It’s December and the hype has hit its peak or shall I say it has hit the abyss. Christsmas seems to come earlier each year, as the oldtimers might say. I kid you not, I saw Christmas decorations on sale when I was out hunting for Halloween stuff. That was early October. You shut the door on your Thanksgiving guests and the Christmas frenzy begins. They actually have a commercial for something or the other dramatising that very fact. The woman turns around from bidding goodbye to the last of her family after Thanksgiving dinner and looks amazed to find the tree up, lit and trimmed, husband sitting on the couch smugly offering her egg nog. It’s enough to make your head spin.
This year US stores went a step further and opened up Black Friday sales at the midnight hour after Thanksgiving. Let’s see, that gave store employees a whole eighteen hours with their families for Thanksgiving. Yippee for the most important family holiday of the year. When your ten year old tells you we’d better hurry to get to the Black Friday sales, you know something is very wrong. How does she even know the term? Television is constantly bombarding us with the need to shop, shop, shop. It is Christmas in less than four weeks they tell us. And you know, Christmas would never come at all if God forbid we didn’t all go and do our bit by buying hundreds of things we and our friends and family don’t really need!
You know you are old when nostalgia takes over at holiday time. This year I have been missing Christmas in Mangalore since before Thanksgiving came around. Girding myself for the onslaught of buy, buy, buy madness, I begin to think longingly of long ago Christmases in Mangalore. I look out my window and I see the gaudy, kitschy Christmas lighting on the fronts of homes around here and I dream of those simple,ethereal paper stars that began to make their appearance outside homes a couple of weeks before Christmas in Mangalore. Christmas in the suburbs is all about outdoing your neighbours in lighting and outstripping your own efforts from a year ago. I think of those childish Christmas cribs we made with such creativity in school to compete with the other classes. Today ‘crib’ means a rapper’s bling infested home and MTV decides who has the best crib, not Sister Carissima.
One of my dearest memories of Christmases past was the clear, sweet music of young voices earnestly raised in singing solemn and sweet Christmas carols. I have seen nary a caroller in all these years in the US. I spent all last evening teaching Aditi to sing ‘Silent Night’ the way the nuns taught us. We sang it alone and together and then performed for Naresh. We tried singing in parts but that came to grief in a very short while. We spent an hour talking of the birth of Jesus in those desperate and dangerous conditions. I hope she gained a new insight into what Christmas means. Her favorite christmas song used to be ‘Santa baby’. I’m hoping she will love Silent Night and Joy to the World just as much.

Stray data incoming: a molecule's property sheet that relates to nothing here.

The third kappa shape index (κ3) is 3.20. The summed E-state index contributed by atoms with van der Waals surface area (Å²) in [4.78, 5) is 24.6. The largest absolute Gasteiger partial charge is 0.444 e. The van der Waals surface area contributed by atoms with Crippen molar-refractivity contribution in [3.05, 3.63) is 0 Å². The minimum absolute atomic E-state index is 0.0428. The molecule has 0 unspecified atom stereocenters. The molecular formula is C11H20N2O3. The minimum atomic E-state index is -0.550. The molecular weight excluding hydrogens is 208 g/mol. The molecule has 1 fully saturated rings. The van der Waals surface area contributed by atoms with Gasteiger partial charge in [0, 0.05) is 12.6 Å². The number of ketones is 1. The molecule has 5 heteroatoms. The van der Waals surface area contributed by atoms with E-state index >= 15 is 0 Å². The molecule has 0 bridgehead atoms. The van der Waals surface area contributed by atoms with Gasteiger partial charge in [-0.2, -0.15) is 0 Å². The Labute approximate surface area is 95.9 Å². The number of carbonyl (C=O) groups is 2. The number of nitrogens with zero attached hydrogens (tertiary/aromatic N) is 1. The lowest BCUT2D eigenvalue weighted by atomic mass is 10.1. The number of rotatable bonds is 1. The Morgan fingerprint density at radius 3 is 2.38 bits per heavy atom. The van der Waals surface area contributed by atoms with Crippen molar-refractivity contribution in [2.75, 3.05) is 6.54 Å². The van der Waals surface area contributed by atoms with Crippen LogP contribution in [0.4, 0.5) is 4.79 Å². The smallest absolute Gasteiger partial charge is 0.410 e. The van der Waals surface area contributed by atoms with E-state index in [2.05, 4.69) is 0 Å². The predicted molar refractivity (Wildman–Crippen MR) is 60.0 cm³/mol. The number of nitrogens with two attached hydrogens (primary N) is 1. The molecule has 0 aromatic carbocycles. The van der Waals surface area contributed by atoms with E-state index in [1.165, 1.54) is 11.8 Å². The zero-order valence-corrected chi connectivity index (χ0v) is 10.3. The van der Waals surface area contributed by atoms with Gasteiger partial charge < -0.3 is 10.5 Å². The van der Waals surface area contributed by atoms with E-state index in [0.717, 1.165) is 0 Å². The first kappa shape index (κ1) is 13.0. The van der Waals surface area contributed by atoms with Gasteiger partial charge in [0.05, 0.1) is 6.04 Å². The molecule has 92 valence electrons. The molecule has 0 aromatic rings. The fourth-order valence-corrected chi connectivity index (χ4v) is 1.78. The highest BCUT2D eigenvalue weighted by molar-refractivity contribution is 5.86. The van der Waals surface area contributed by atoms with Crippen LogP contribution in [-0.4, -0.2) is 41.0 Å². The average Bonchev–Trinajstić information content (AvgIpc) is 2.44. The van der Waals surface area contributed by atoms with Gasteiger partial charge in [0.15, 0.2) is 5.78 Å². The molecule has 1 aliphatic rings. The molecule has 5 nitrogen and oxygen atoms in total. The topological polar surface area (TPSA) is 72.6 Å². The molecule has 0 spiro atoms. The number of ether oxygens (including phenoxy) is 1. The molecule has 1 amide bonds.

In Mangalore, Catholic homes would swing into ‘kuswar’ making mode. Friends would bring around cakes and kuswar, most of it homemade. Oh the joy of having another friend drop by with cakes decorated with dazzling marzipan roses. We’d call dibs on the colors before the cake was cut. On Christmas eve the bells would ring clear and constant. The Catholics would go to Midnight Mass and we’d be outside in the front yard at midnight waiting for the bells of St. Aloysius to toll the hour of Christ’s birth. It was all a long time ago but in those days Christmas meant re-living the magic of the birth of a baby who changed the world. It was a magical night, even for us non-Christians. Who took the Christ child out of Christmas?
This year we have a no-gift policy in our home. Like other Christmases, Aditi will make a gift hamper for underprivileged children and go donate it at a shelter. I plan to spend Christmas Eve in New Orleans, a Catholic enclave if ever there was one in the US. Perhaps we’ll regain the Christmas spirit (as we imbibe other spirits). But as I remind myself, this is New Orleans, where the coming of Lent is celebrated with the manic partying of Mardi Gras. That town sure knows how to throw a party. Christmas Day will be spent celebrating the birth of Jesus and our own Christmas miracle from last year, little Saaket, my nephew, born on Christmas Day 2010, in the face of overwhelming odds. In the place of the manger in a stable we had an incubator in the neonatal ICU. Miracles do happen at Christmas.